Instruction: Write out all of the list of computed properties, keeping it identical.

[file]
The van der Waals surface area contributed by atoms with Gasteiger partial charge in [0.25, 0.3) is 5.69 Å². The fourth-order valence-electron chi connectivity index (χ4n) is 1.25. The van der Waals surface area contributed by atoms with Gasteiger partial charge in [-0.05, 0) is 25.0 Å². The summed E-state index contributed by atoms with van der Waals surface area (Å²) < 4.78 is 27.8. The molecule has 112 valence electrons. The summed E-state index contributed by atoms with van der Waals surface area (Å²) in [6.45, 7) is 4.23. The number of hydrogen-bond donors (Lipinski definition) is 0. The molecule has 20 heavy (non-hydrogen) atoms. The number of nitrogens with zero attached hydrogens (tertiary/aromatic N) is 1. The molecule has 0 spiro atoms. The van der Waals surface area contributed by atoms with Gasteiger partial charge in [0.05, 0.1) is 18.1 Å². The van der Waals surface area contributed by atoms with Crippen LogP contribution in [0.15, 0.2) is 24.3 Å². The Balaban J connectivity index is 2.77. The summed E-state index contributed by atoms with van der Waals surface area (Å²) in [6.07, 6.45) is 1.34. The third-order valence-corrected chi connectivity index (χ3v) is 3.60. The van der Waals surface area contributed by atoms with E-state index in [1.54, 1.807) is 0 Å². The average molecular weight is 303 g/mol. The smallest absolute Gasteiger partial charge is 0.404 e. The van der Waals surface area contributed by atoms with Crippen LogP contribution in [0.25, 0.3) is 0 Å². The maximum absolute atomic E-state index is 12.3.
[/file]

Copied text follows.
The van der Waals surface area contributed by atoms with Gasteiger partial charge in [0.25, 0.3) is 5.69 Å². The fourth-order valence-electron chi connectivity index (χ4n) is 1.25. The van der Waals surface area contributed by atoms with Gasteiger partial charge in [-0.05, 0) is 25.0 Å². The summed E-state index contributed by atoms with van der Waals surface area (Å²) < 4.78 is 27.8. The molecule has 112 valence electrons. The summed E-state index contributed by atoms with van der Waals surface area (Å²) in [6.45, 7) is 4.23. The number of hydrogen-bond donors (Lipinski definition) is 0. The molecule has 20 heavy (non-hydrogen) atoms. The number of nitrogens with zero attached hydrogens (tertiary/aromatic N) is 1. The molecule has 0 spiro atoms. The van der Waals surface area contributed by atoms with Gasteiger partial charge in [0.05, 0.1) is 18.1 Å². The van der Waals surface area contributed by atoms with Crippen LogP contribution in [0.15, 0.2) is 24.3 Å². The Balaban J connectivity index is 2.77. The summed E-state index contributed by atoms with van der Waals surface area (Å²) in [6.07, 6.45) is 1.34. The third-order valence-corrected chi connectivity index (χ3v) is 3.60. The van der Waals surface area contributed by atoms with E-state index in [1.54, 1.807) is 0 Å². The average molecular weight is 303 g/mol. The smallest absolute Gasteiger partial charge is 0.404 e. The van der Waals surface area contributed by atoms with Crippen LogP contribution in [0.25, 0.3) is 0 Å². The maximum absolute atomic E-state index is 12.3.